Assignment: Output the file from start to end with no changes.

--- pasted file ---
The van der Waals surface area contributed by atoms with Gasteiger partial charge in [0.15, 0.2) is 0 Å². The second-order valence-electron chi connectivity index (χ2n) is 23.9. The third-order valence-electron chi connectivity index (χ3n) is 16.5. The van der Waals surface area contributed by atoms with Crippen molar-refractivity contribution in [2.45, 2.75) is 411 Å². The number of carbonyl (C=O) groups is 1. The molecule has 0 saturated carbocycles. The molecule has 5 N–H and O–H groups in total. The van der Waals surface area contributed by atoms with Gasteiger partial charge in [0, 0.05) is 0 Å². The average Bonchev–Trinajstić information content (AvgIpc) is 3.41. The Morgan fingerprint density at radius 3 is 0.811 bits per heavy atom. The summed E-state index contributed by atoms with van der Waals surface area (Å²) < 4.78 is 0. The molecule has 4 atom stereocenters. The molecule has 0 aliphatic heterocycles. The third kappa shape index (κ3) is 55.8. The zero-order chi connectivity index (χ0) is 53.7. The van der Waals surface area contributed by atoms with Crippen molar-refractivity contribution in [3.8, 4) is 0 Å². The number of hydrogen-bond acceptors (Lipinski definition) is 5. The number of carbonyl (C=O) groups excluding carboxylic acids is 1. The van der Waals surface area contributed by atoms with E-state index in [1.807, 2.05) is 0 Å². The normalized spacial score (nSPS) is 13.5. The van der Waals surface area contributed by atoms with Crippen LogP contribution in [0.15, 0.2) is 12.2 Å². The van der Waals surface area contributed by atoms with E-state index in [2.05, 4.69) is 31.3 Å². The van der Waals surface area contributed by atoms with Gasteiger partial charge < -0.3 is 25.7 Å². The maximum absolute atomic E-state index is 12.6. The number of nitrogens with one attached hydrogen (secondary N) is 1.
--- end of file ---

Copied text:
The van der Waals surface area contributed by atoms with Gasteiger partial charge in [0.15, 0.2) is 0 Å². The second-order valence-electron chi connectivity index (χ2n) is 23.9. The third-order valence-electron chi connectivity index (χ3n) is 16.5. The van der Waals surface area contributed by atoms with Crippen molar-refractivity contribution in [2.45, 2.75) is 411 Å². The number of carbonyl (C=O) groups is 1. The molecule has 0 saturated carbocycles. The molecule has 5 N–H and O–H groups in total. The van der Waals surface area contributed by atoms with Gasteiger partial charge in [0, 0.05) is 0 Å². The average Bonchev–Trinajstić information content (AvgIpc) is 3.41. The Morgan fingerprint density at radius 3 is 0.811 bits per heavy atom. The summed E-state index contributed by atoms with van der Waals surface area (Å²) < 4.78 is 0. The molecule has 4 atom stereocenters. The molecule has 0 aliphatic heterocycles. The third kappa shape index (κ3) is 55.8. The zero-order chi connectivity index (χ0) is 53.7. The van der Waals surface area contributed by atoms with Crippen molar-refractivity contribution in [3.8, 4) is 0 Å². The number of hydrogen-bond acceptors (Lipinski definition) is 5. The number of carbonyl (C=O) groups excluding carboxylic acids is 1. The van der Waals surface area contributed by atoms with E-state index in [1.807, 2.05) is 0 Å². The normalized spacial score (nSPS) is 13.5. The van der Waals surface area contributed by atoms with Crippen LogP contribution in [0.15, 0.2) is 12.2 Å². The van der Waals surface area contributed by atoms with E-state index in [2.05, 4.69) is 31.3 Å². The van der Waals surface area contributed by atoms with Gasteiger partial charge < -0.3 is 25.7 Å². The maximum absolute atomic E-state index is 12.6. The number of nitrogens with one attached hydrogen (secondary N) is 1.